Structural patterns emerged among the different segments of the evening’s work. Naharin makes pointed use of repetition, coupled with add-ons that continually circle back to beginnings.
In one segment early on, a sea of dancers inundates the stage with forced, unwavering smiles pasted across their faces. Bopping hips and pointing index fingers to a disco beat, they become a moving billboard for the superficiality of popular media. This goes on without variation for some time, which has its own strange logic, and concludes abruptly with the dancers dropping affect and simply walking off stage, a convention repeated several times throughout the evening.
A women’s quintet begins with a voice-over narration admonishing to “Ignore all,” to which the group responds with a single gesture. Parallel monologs, five in movement and one in speech, build, word by word, gesture by gesture, and phrase by phrase, circling back and repeating movement and speech from the beginning with the introduction of each new word or movement. “Ignore all” becomes “ignore all concepts and possibilities.” Then, “Ignore Beethoven.” What follows is an unlikely set of add-on instructions for living a life of material comfort and superficial values—“Just make it, Babe!”—embodying both the sting and humor of irony, and clearly the antithesis of Naharin’s life philosophy.
While the originality and contrasting riches of the whole evening left a lasting impact, the return of the black-suited announcer for an act one interlude takes the cake for audience participation and comic relief. In his halting, deadpan delivery, he commands the audience to stand. “If….you have great grandchildren….you may….sit down!” Numerous qualifying categories, some hilarious, some embarrassingly brazen, entitle us to sit, as well as to observe who among us is sitting or standing, cleverly transforming an audience of strangers into a community of delighted participants.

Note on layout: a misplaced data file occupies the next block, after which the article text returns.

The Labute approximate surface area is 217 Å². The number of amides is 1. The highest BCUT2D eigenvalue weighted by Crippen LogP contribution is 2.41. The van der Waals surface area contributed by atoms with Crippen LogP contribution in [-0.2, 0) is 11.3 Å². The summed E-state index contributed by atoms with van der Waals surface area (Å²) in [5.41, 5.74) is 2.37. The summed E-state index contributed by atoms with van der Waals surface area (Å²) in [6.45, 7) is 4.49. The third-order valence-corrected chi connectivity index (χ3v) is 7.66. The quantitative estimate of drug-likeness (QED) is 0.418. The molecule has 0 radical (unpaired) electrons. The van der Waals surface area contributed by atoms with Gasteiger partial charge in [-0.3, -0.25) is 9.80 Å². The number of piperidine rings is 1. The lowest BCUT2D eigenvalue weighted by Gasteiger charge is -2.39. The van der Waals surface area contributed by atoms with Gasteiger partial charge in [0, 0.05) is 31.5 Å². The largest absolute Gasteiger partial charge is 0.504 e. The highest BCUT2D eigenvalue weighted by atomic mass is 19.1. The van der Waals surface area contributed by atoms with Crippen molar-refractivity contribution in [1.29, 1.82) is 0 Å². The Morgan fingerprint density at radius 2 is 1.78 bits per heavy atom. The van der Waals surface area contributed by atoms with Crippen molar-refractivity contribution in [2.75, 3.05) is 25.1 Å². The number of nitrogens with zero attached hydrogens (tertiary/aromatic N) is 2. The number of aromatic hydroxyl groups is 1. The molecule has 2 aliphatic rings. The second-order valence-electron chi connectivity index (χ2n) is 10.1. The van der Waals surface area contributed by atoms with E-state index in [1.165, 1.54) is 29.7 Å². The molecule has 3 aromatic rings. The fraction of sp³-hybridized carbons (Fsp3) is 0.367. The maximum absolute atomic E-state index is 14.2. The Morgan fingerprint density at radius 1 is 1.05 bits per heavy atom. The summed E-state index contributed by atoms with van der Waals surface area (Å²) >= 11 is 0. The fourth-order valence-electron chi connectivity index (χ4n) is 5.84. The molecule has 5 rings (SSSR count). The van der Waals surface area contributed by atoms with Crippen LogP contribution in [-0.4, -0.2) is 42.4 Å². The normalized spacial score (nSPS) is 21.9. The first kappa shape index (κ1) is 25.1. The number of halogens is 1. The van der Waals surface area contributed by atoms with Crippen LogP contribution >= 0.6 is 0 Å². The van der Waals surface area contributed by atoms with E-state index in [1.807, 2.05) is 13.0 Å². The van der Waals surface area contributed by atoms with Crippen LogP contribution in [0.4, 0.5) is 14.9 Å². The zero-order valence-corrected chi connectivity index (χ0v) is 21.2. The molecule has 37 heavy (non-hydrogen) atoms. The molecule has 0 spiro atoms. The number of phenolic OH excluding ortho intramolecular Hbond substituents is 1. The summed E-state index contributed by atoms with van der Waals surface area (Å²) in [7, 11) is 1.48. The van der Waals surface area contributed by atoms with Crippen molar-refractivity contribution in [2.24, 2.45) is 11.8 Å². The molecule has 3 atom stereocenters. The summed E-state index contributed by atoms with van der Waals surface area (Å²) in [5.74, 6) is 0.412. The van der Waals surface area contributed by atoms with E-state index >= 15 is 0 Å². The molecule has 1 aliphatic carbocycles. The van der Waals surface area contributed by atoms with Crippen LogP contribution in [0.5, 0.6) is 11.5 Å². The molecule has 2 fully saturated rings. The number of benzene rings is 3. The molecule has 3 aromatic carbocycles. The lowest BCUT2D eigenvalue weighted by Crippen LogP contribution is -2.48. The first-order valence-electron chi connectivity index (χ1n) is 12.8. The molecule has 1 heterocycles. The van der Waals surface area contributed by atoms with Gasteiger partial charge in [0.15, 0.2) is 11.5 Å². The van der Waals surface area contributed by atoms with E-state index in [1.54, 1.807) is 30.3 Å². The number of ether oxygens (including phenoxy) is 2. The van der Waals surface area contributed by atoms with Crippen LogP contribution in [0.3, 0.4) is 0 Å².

This led to the re-entrance of the company, 19 dancers in all, identically dressed in the black-hat, black-suit uniform, dancing across the footlights and into the audience to “Somewhere Over the Rainbow.” The dancers each enlisted and escorted an audience member to the stage to dance with them. It may have been a gimmick, but it was quite marvelous to see a cross-section of non-professional dancers from the audience happily improvising with the dancers in a “Gaga-esque” demonstration of solidarity. You couldn’t help but contrast what we were experiencing together with “Ignore all concepts and possibilities.”
Repetition and add-on structure reached its zenith in Naharin’s excerpt from his ballet, “Seder.” Perhaps my favorite part of the program, at least the most emotionally intense, although it’s a tough call, “Seder,” which means “order” and is the name for the service and meal observing the Jewish festival of Passover, had the 19 “Black Hats” seated in a stage-wide semi-circle of folding chairs and moving sequentially like dominoes to the Hebrew words of the Passover add-on song, “Who Knows One?” The intensity and emphatic dynamic of rapid-fire gestural sequencing brought to mind the ecstatic dance of certain Hasidic sects. The sheer repetition and passion of vibrant moves along the chain of chairs transcended the physical realm and became almost a form of prayer, a secular celebration of life and of Naharin’s roots. If you knew the words, this made even more sense, but Hebrew 101 was not a prerequisite for experiencing the powerful impact of the movement.
It’s far too tempting to go on, with so many delicious component parts to the complex and exceedingly rewarding “Decadance/Chicago.” Let me simply conclude with an enormous thank you to Glenn Edgerton, and to the incredibly gifted Hubbard Street dancers for giving their Chicago audiences the inspiration of Ohad Naharin’s genius.